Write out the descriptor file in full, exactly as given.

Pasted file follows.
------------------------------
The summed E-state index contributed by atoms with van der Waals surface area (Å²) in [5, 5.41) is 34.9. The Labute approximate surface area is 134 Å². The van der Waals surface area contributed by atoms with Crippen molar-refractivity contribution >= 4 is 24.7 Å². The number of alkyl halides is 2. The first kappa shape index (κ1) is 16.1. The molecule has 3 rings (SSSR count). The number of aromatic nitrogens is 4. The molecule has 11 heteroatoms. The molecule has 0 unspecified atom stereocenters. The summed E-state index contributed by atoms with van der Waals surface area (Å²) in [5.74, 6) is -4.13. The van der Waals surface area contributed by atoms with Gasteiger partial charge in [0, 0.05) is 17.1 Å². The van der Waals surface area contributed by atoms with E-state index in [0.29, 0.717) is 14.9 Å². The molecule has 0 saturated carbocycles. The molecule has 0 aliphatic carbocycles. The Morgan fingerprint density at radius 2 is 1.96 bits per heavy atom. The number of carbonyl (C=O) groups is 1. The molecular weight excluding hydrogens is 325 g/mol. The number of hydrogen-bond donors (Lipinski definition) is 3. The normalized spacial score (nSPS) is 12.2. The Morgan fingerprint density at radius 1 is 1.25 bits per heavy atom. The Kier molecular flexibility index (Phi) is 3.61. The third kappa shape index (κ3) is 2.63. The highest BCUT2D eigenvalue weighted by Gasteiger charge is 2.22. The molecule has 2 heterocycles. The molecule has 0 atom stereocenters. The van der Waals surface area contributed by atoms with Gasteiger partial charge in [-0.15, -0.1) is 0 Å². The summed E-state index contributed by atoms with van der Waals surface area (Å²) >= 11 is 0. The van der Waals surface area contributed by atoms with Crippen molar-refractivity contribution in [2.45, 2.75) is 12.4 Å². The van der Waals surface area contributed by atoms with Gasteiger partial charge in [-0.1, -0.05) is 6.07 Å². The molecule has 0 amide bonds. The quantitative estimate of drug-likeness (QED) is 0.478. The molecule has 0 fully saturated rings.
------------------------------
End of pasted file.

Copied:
The summed E-state index contributed by atoms with van der Waals surface area (Å²) in [5, 5.41) is 34.9. The Labute approximate surface area is 134 Å². The van der Waals surface area contributed by atoms with Crippen molar-refractivity contribution >= 4 is 24.7 Å². The number of alkyl halides is 2. The first kappa shape index (κ1) is 16.1. The molecule has 3 rings (SSSR count). The number of aromatic nitrogens is 4. The molecule has 11 heteroatoms. The molecule has 0 unspecified atom stereocenters. The summed E-state index contributed by atoms with van der Waals surface area (Å²) in [5.74, 6) is -4.13. The van der Waals surface area contributed by atoms with Gasteiger partial charge in [0, 0.05) is 17.1 Å². The van der Waals surface area contributed by atoms with E-state index in [0.29, 0.717) is 14.9 Å². The molecule has 0 saturated carbocycles. The molecule has 0 aliphatic carbocycles. The Morgan fingerprint density at radius 2 is 1.96 bits per heavy atom. The number of carbonyl (C=O) groups is 1. The molecular weight excluding hydrogens is 325 g/mol. The number of hydrogen-bond donors (Lipinski definition) is 3. The normalized spacial score (nSPS) is 12.2. The Morgan fingerprint density at radius 1 is 1.25 bits per heavy atom. The Kier molecular flexibility index (Phi) is 3.61. The third kappa shape index (κ3) is 2.63. The highest BCUT2D eigenvalue weighted by Gasteiger charge is 2.22. The molecule has 2 heterocycles. The molecule has 0 atom stereocenters. The van der Waals surface area contributed by atoms with Gasteiger partial charge in [-0.15, -0.1) is 0 Å². The summed E-state index contributed by atoms with van der Waals surface area (Å²) >= 11 is 0. The van der Waals surface area contributed by atoms with Crippen molar-refractivity contribution in [2.45, 2.75) is 12.4 Å². The van der Waals surface area contributed by atoms with Gasteiger partial charge in [-0.1, -0.05) is 6.07 Å². The molecule has 0 amide bonds. The quantitative estimate of drug-likeness (QED) is 0.478. The molecule has 0 fully saturated rings.